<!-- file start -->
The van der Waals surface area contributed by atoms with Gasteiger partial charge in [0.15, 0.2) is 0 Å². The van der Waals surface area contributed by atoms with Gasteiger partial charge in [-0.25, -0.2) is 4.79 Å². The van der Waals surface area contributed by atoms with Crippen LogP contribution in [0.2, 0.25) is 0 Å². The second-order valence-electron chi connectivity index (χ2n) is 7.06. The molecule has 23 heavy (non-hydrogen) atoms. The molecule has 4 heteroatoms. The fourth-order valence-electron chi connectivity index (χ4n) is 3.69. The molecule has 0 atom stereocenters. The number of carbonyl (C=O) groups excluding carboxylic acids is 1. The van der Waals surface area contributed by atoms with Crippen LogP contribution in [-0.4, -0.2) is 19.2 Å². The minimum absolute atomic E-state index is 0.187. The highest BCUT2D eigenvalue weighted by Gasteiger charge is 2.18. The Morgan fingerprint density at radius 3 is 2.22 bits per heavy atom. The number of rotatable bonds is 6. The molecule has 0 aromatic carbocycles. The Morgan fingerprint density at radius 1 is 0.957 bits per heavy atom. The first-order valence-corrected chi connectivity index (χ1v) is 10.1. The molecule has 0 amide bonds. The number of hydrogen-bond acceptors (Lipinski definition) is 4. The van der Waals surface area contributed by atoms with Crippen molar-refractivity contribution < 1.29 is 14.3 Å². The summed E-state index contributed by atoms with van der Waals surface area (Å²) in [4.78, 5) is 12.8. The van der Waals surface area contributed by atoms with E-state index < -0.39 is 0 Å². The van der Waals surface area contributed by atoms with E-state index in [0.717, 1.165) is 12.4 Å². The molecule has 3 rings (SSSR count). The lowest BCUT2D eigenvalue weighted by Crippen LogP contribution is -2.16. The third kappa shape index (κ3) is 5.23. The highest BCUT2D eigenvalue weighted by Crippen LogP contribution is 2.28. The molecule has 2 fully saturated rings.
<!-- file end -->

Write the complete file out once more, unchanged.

The van der Waals surface area contributed by atoms with Gasteiger partial charge in [0.15, 0.2) is 0 Å². The van der Waals surface area contributed by atoms with Gasteiger partial charge in [-0.25, -0.2) is 4.79 Å². The van der Waals surface area contributed by atoms with Crippen LogP contribution in [0.2, 0.25) is 0 Å². The second-order valence-electron chi connectivity index (χ2n) is 7.06. The molecule has 23 heavy (non-hydrogen) atoms. The molecule has 4 heteroatoms. The fourth-order valence-electron chi connectivity index (χ4n) is 3.69. The molecule has 0 atom stereocenters. The number of carbonyl (C=O) groups excluding carboxylic acids is 1. The van der Waals surface area contributed by atoms with Crippen LogP contribution in [-0.4, -0.2) is 19.2 Å². The minimum absolute atomic E-state index is 0.187. The highest BCUT2D eigenvalue weighted by Gasteiger charge is 2.18. The Morgan fingerprint density at radius 3 is 2.22 bits per heavy atom. The number of rotatable bonds is 6. The molecule has 0 aromatic carbocycles. The Morgan fingerprint density at radius 1 is 0.957 bits per heavy atom. The first-order valence-corrected chi connectivity index (χ1v) is 10.1. The molecule has 0 amide bonds. The number of hydrogen-bond acceptors (Lipinski definition) is 4. The van der Waals surface area contributed by atoms with Crippen molar-refractivity contribution < 1.29 is 14.3 Å². The summed E-state index contributed by atoms with van der Waals surface area (Å²) in [4.78, 5) is 12.8. The van der Waals surface area contributed by atoms with E-state index < -0.39 is 0 Å². The van der Waals surface area contributed by atoms with E-state index in [0.717, 1.165) is 12.4 Å². The molecule has 3 rings (SSSR count). The lowest BCUT2D eigenvalue weighted by Crippen LogP contribution is -2.16. The third kappa shape index (κ3) is 5.23. The highest BCUT2D eigenvalue weighted by Crippen LogP contribution is 2.28. The molecule has 2 fully saturated rings.